I did not expect to like Ender’s Game. I read it about six years ago–skimmed it actually when an eager student loaned it to me. I wasn’t impressed. This time, I sat down and read it thoroughly for the student book club of which I’m the advisor at my school. Let me be clear: I don’t like sci-fi books, I think most book series are commodified crap, and I have a distinct aversion to video games. That’s a lot of prejudice for a book to overcome, but Ender’s Game did it. The main reason I found it so fascinating was the rich complexity of Ender’s character. He is a child denied a childhood, uncertain of who he is, fearful of who he could become. Mostly, I just love how dang good he is at everything he does. It becomes addicting to watch the trajectory of someone who seems incapable of losing but whose victories grow increasingly hollow as the violence wears away at his soul.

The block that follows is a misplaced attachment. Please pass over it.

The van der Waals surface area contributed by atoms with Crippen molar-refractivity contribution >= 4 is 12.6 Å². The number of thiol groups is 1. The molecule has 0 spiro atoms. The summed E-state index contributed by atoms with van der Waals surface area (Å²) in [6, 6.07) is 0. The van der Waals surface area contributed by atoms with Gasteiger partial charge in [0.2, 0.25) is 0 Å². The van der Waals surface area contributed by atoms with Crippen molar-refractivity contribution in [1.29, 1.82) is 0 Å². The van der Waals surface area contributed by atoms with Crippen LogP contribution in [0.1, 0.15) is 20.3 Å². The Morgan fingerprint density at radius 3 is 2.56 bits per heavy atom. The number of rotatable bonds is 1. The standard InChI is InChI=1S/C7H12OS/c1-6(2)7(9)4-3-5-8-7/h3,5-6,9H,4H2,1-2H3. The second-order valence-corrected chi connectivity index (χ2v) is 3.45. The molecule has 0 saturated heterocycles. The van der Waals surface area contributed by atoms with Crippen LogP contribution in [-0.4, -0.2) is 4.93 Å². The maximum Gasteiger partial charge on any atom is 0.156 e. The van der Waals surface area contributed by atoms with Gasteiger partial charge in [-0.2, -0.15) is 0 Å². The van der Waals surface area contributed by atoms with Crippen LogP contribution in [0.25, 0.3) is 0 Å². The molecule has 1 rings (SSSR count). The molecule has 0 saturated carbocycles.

You don’t have to enjoy dystopic worlds, interstellar warfare, or virtual reality to enjoy Ender’s Game. As with all good books, you just need to be interested in an up-close examination of human behavior.